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The global gang that hacked 7-Eleven, JCPenny and other corporations to steal at least 160 million credit card numbers represents the “cutting edge” of computer crime, U.S. Attorney Paul Fishman said as he announced the indictment of five conspirators in July.
Last week, one of the five entered a not-guilty plea. Dmitry Smilianets, a Russian citizen who was extradited from the Netherlands, has decided to fight the hacking charges. A trial could mean more revelations about how digital black arts were able to hoodwink giant corporations.
The crackdown on the ring has already opened a window on advanced hacking methods — how the group tunneled into corporate databanks, installed “sniffer” code to filch millions of card numbers, then sold the numbers on a global market something like a criminal Craigslist. To cover their tracks, they used a fast-changing array of computer servers in Panama, the Bahamas and other far-flung locales, managing to evade authorities for years.
But the “cutting edge” of computer-assisted financial fraud has already advanced since the gang’s heyday in 2005 through mid-2012, according to security experts. As corporate networks fill their security holes — partly in response to the hackers’ exploits — digital wrongdoers are more likely to target another weak link in security: specifically, you and me.
“By and large, all those (corporate) environments have tightened up, which is why you see the customer being the more common point of compromise,” said Doug Johnson, vice president of risk management policy at the American Bankers Association. “It is good news in a way … I would like to be optimistic — the trend indicates less of a propensity in getting after larger databases.”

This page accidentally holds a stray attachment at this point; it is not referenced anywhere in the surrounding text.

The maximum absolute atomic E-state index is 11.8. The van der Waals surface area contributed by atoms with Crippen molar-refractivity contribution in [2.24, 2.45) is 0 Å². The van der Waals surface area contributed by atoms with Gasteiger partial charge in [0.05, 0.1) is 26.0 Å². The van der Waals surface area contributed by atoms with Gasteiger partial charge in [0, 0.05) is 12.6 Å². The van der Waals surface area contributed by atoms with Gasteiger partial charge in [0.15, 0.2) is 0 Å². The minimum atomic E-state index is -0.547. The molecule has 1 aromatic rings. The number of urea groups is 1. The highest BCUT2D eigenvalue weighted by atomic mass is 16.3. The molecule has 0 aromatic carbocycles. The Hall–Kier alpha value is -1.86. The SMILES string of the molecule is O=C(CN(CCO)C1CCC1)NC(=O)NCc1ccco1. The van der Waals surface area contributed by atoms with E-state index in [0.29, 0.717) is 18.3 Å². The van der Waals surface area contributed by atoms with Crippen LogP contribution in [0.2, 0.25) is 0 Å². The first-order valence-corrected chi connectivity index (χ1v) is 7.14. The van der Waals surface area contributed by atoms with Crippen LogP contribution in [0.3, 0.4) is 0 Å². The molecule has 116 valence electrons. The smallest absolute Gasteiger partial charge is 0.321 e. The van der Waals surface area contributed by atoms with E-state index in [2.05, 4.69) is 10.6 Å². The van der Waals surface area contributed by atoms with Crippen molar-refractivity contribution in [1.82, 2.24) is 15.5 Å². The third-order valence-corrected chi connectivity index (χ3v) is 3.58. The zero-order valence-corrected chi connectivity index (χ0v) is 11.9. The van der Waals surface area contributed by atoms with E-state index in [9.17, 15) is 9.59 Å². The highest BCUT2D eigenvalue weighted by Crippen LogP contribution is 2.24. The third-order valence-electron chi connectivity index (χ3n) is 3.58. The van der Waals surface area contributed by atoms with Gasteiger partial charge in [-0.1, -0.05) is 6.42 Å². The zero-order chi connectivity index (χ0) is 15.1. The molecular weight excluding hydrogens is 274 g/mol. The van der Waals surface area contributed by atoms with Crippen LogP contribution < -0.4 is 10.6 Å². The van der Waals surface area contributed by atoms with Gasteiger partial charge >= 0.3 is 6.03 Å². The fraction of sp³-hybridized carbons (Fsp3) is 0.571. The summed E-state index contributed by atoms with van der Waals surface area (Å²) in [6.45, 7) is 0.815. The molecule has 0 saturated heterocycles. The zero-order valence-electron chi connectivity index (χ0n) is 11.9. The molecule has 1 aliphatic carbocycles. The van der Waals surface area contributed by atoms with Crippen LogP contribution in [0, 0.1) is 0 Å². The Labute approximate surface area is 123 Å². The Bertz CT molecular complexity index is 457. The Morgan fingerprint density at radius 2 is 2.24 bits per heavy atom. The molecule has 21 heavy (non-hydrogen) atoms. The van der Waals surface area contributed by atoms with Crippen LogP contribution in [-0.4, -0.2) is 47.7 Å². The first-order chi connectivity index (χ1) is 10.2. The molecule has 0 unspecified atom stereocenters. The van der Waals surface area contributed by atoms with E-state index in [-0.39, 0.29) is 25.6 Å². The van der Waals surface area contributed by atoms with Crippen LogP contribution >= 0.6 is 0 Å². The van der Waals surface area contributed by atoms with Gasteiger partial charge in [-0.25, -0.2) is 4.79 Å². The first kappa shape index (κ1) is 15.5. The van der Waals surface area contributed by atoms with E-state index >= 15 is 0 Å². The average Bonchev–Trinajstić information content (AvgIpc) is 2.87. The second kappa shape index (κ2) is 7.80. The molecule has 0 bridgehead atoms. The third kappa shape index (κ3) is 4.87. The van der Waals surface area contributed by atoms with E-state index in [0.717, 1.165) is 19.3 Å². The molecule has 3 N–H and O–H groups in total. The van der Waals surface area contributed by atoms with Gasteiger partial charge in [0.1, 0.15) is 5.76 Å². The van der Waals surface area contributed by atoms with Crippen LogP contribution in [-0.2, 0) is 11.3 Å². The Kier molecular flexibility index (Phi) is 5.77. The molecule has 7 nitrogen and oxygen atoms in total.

These days, large corporate networks are under attack from corporate secret-hunters, some of them supported by foreign governments, said Stu Sjouwerman, CEO of the data security firm KnowBe4. “Your average consumer is more likely to fall victim to the Russian cyber mafia, who make it their bread and butter to steal personally identifiable information,” he said. “Consumers call it identity theft.”
Lately, “phishing” attacks targeting individual account holders have been a more common threat to your credit card or bank account than big-data heists. These involve spoofed e-mails that seem to be from a trusted source such as a bank, but trick you into revealing sensitive information. Sometimes the phishing expeditions are carried out in conjunction with a “denial of service” attack on a bank’s computers, which are flooded with junk traffic in order to divert the institution’s attention while customer accounts are being accessed.
“Phishing in the last few years has gotten very sophisticated,” Sjouwerman said. “You might get a (communication) from your health insurance company, seemingly, which says you need to go to this website and confirm this new policy.”
Database attacks such as the one on South Carolina’s tax office in October 2012 yield personal identifying information that is sold on criminal underground networks, enabling phishing scams to bait their hook with tidbits about you that make the appeal for information seem legitimate. Such “spear phishing” appeals are difficult to resist, and visiting the website address is only natural. Once connected, the bogus site might solicit you to enter your information, or load malware onto your computer to steal login and password strings from you as you type.
The advice for fighting the intrusions remains familiar cyber safety: Change your passwords regularly, and don’t share them, or personally identifying information like Social Security numbers, on unknown sites. Keep anti-virus software and browsers up to date, and use encryption to protect your home Wi-Fi network. And when using public Wi-Fi or a computer that isn’t yours, avoid entering any sensitive information. There were about 118,000 phishing websites discovered in the first quarter of 2013, targeting more than 1,000 companies, according to the Anti-Phishing Working Group.
While the technology of the Smilianets gang may be from yesterday’s hacker toolkit, the organization and specialization the group displayed continues to make financial fraudsters dangerous. Sjouwerman describes it as a kind of criminal assembly line, where hackers steal personal data, fraudsters use it to scam you for passwords, which are then sold to still another group that unlocks your accounts. “The bad guys,” he says, “have gone pro.”